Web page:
It's college basketball preview season, and you know what that means: tons of preseason info to get you primed for 2013-14. But what do you really need to know? Each day for the next month, we'll highlight the most important, interesting or just plain amusing thing each conference has to offer this season — from great teams to thrilling players to wild fans and anything in between. Up next: You do know about Belmont, don't you?
There was some rather major news out of the Ohio Valley this week: Murray State point guard Zay Jackson will miss the entire 2013-14 season with a torn ACL. Not only was the diagnosis a blow to the Racers' chances of getting back to the NCAA tournament this season -- Jackson would have been coach Steve Prohm's best and most important player -- but it was a blow to the comeback Jackson had worked so hard to stage. (Last October, Jackson pleaded guilty to charges of wanton endangerment, and spent 46 days in jail, after police arrested him for this flabbergasting incident in a Wal-Mart parking lot.)
But that would have been too easy, not to mention dishonest by way of omission. In other words: It wouldn't have focused on Belmont, and if you know nothing else about the Ohio Valley Conference right now, Belmont is the takeaway.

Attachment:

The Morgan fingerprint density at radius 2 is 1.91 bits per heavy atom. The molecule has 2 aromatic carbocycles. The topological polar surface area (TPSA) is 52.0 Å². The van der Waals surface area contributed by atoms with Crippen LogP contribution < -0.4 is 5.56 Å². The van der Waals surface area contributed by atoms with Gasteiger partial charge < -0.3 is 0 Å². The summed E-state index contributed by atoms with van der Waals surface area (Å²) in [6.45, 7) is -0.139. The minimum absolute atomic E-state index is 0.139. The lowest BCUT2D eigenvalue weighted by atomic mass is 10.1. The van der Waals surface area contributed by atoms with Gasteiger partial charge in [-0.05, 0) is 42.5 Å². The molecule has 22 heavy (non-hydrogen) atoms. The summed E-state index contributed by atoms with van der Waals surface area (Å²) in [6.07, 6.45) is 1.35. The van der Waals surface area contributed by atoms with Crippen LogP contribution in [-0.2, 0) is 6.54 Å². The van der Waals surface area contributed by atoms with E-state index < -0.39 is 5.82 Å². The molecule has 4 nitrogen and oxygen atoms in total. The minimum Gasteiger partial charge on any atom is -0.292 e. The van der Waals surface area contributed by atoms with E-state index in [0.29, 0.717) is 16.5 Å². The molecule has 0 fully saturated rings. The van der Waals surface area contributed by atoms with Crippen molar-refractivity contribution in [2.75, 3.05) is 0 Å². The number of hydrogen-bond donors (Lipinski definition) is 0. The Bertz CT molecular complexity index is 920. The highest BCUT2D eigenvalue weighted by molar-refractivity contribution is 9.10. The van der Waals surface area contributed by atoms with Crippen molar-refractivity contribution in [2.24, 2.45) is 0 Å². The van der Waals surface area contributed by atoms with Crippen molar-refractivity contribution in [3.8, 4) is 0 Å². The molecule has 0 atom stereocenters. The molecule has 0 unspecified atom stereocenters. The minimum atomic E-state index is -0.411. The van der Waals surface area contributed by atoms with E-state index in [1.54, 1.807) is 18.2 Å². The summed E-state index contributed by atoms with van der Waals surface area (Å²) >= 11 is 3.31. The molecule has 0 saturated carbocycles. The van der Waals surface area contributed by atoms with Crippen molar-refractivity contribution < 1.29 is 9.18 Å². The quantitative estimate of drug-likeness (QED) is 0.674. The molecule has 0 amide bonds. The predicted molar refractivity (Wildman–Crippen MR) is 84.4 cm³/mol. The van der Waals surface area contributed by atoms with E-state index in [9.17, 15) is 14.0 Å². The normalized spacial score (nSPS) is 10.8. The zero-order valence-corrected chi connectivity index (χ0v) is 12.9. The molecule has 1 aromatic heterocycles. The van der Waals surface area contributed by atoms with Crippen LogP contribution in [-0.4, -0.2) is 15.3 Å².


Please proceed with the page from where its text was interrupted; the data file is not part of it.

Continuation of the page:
That sounds too general; what about Belmont, right? Sorry, but no. I meant it the way it was written. Belmont in general. Belmont writ large. Belmont's continued and relatively unheralded success under coach Rick Byrd -- that's the story here. Belmont itself is the story.
How so? Over the last three seasons, two of them in the Atlantic Sun and the last one, 2012-13, as a member of the Ohio Valley, Belmont's year-end adjusted efficiency rankings go like this: No. 19 (2010-11), No. 23 (2011-12), No. 49 (2012-13). That lofty year-in-year-out performance would be impressive had it been accomplished by a school with 10 times the resources Belmont has at its disposal; when you factor in the conference competition and financial disadvantages of playing in a "low-major" league (at least relative to the teams you usually see finish among the nation's most efficient) it becomes almost unbelievable. And yet, outside of the die-hards, who even knows what a Belmont is?
Casual fans haven't gotten the memo, and the reason is obvious: The Bruins went 0-3 in the NCAA tournament.
Now comes the transition: In March, when the Bruins fell in the opening round of the tournament for the third straight season, they also waved farewell to the best player in program history, guard Ian Clark. OVC tournament savior Keron Johnson also graduated, alongside forward Trevor Noack. Byrd still has two very viable options in J.J. Mann and Blake Jenkins, and, with Murray State hobbled, little in the way of an obvious OVC challenger.
Time was, you had to be a hermit to know these kinds of things about the Ohio Valley Conference, or sneaky-good mid-majors in general. Now there's nowhere to hide. And yet the gap between Belmont's run of success and its profile illustrates the be-all-end-all importance of the NCAA tournament to the sport's wider consciousness. Given all that, it will be fascinating to see where Byrd takes his program next.
But for now? Just be aware that they exist: The Belmont Bruins, last of the unsung.